India.Arie’s name is one of many that have come up in discussions about who could have played Nina Simone in the upcoming biopic Nina. Many people have already voiced their opinions about Zoe Saldana’s casting and aren’t too pleased with the prosthetics and dark makeup used on Saldana for the role. But Arie’s opinion definitely holds some weight because she actually portrayed Simone in a 2003 episode of the 1960s-set NBC drama American Dreams.
In an interview with the Hollywood Reporter, Arie spoke about the issues she sees with the film, especially when it comes to how Saldana ended up looking.
“It made me sad. The way she looked in the movie was ugly. Whether or not Nina Simone was beautiful in your eyes, I thought she was beautiful. But in this movie, she just looked weird. Her skin looked weird, and her nose looked weird. It made me wonder, ‘Was that how the filmmakers see her? Did they not think she was beautiful? Were they like, ‘Yeah, we got it! That’s how she looked,’” Arie stated.
Although there’s the small population of people who feel it’s OK to use makeup and prosthetics to add to Saldana’s look in the film, there are some who’ve actually questioned Saldana’s background. Arie, however, acknowledged that she doesn’t know enough about Saldana’s background to question it.
“It’s not my place to say how Zoe Saldana perceives herself, and I can’t say how anybody else perceives her, either. I see her as a black person of Hispanic origin, but I don’t even know what that really means, because I don’t know anything about race and Hispanic culture,” Arie said.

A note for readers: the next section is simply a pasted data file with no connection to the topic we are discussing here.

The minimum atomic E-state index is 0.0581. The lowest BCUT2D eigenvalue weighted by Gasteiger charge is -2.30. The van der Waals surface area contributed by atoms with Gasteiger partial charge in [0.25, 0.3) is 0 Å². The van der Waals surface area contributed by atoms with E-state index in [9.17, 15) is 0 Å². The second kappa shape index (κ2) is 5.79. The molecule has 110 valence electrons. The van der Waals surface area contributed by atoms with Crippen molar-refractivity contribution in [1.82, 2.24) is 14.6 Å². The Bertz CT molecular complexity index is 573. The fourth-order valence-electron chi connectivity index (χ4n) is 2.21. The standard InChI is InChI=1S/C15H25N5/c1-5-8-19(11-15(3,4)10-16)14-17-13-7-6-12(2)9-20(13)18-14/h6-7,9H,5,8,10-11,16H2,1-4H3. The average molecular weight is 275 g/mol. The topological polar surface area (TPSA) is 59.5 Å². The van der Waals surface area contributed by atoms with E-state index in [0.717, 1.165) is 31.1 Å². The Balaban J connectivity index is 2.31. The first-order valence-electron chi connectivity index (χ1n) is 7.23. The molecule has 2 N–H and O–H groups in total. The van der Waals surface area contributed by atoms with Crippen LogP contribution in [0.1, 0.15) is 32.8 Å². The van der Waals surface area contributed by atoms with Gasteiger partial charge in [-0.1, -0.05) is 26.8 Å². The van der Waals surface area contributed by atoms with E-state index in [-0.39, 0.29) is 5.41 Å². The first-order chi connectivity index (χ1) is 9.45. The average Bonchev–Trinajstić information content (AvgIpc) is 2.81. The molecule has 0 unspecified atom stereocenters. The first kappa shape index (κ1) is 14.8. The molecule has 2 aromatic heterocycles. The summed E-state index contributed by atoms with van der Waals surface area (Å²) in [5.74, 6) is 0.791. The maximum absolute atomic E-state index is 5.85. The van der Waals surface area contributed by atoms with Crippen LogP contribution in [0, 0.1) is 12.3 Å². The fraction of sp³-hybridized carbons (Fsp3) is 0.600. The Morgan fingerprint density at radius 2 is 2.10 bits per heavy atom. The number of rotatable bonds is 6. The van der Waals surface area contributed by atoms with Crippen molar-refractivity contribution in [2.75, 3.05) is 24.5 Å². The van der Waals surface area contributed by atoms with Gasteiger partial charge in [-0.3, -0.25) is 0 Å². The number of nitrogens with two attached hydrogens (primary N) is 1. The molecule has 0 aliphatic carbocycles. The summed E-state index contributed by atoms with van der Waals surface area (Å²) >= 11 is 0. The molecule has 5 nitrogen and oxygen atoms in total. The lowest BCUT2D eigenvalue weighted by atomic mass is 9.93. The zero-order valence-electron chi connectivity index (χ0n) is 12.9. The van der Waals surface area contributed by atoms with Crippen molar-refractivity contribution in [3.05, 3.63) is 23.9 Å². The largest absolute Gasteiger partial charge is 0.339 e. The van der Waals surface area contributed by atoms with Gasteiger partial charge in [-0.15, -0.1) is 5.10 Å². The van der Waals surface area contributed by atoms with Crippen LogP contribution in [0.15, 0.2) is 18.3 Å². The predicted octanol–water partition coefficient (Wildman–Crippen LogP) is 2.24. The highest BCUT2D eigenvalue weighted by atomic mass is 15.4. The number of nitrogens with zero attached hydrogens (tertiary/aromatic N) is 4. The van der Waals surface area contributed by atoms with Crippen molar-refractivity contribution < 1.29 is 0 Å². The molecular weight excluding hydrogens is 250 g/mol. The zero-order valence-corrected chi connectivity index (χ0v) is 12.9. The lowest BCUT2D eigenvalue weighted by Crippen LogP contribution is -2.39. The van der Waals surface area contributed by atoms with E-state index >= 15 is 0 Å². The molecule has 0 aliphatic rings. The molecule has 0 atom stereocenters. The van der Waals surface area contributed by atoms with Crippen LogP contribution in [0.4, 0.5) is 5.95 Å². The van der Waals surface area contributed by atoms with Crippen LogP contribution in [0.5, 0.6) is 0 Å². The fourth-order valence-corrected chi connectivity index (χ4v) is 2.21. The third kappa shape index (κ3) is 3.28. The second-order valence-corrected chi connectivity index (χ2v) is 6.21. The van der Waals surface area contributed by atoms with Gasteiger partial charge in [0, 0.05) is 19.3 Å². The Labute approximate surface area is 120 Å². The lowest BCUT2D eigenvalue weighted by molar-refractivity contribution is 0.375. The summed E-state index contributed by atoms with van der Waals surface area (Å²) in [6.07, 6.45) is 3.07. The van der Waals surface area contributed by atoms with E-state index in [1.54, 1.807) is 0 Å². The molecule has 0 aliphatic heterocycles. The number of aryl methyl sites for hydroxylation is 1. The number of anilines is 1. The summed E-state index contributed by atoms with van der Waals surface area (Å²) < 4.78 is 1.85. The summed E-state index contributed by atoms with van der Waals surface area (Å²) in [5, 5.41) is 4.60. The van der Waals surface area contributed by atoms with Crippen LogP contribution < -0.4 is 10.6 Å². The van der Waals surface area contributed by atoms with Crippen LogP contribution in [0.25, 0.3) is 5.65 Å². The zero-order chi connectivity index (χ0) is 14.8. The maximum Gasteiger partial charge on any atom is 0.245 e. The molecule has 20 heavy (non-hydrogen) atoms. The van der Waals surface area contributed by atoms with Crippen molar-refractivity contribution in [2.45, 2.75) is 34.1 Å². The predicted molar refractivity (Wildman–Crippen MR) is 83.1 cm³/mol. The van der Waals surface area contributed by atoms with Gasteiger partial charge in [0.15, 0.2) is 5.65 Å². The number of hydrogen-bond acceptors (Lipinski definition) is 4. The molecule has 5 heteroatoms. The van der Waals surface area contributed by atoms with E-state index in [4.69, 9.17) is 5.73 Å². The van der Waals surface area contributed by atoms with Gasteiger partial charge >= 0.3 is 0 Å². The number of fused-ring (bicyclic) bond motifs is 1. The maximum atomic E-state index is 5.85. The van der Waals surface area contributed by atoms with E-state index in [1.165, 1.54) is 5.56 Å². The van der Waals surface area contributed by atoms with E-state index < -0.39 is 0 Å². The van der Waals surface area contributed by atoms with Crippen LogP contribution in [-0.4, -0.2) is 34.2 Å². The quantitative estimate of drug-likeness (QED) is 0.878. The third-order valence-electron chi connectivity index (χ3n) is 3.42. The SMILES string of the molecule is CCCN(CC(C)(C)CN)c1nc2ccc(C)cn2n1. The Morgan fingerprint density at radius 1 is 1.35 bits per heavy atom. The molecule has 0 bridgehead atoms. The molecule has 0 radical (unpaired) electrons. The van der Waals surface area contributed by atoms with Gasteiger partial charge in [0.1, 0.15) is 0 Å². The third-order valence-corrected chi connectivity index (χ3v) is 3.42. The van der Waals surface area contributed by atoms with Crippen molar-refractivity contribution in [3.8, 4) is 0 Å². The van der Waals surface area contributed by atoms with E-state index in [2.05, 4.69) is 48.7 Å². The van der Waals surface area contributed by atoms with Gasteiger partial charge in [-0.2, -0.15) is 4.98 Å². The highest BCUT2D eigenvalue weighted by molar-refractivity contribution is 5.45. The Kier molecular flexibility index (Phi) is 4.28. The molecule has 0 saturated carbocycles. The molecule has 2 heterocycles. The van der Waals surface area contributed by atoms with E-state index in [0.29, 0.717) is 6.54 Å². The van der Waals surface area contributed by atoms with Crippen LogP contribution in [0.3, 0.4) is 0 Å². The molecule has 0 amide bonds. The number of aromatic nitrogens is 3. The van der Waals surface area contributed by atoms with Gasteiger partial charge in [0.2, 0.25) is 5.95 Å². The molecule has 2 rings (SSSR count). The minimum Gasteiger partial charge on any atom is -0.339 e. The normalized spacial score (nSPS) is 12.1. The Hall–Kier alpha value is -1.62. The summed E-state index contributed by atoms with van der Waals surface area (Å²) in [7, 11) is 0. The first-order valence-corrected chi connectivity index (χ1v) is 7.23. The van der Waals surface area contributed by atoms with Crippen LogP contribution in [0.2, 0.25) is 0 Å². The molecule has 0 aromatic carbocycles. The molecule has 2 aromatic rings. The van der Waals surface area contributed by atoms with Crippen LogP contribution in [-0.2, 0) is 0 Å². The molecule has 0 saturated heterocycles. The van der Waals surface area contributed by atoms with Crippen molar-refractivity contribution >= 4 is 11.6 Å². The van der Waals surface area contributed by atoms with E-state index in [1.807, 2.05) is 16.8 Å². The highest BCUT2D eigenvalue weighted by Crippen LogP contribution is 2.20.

Arie has been vocal about the movie since 2012 and wrote a piece back then about Simone’s legacy and how her looks played a role in it. She maintained that stance in her most recent interview:
Nina Simone sacrificed so much to be as bold as she was about being black and about being female in an era where that could have cost her life. She was denied access to a conservatory not because she didn’t play great, but because she was black. She would have had a different career if she looked like Lena Horne or Dorothy Dandridge. She could have been the first black female concert pianist, world-famous. When you look a certain way you get certain privileges; when you look another way you’re denied access to certain things, especially in her era.
So in the context of the politics of race in America and the politics of race in the entertainment industry in America, to make a movie about a person like that and cast an actress that has to wear blackface and a prosthetic nose is tone-deaf. To propagate that institutionalized racism that is historical in Hollywood in a movie about her is ironic in the worst possible way.
Who would Arie pick if she were casting an actress to play Simone? Well, ironically, she didn’t say herself, but she did mention actress Adepero Oduye, who has often been compared to Simone.
It’ll be interesting to see the feedback the film receives after its April release. And if it doesn’t do well at the box office, you can only blame the people behind its production.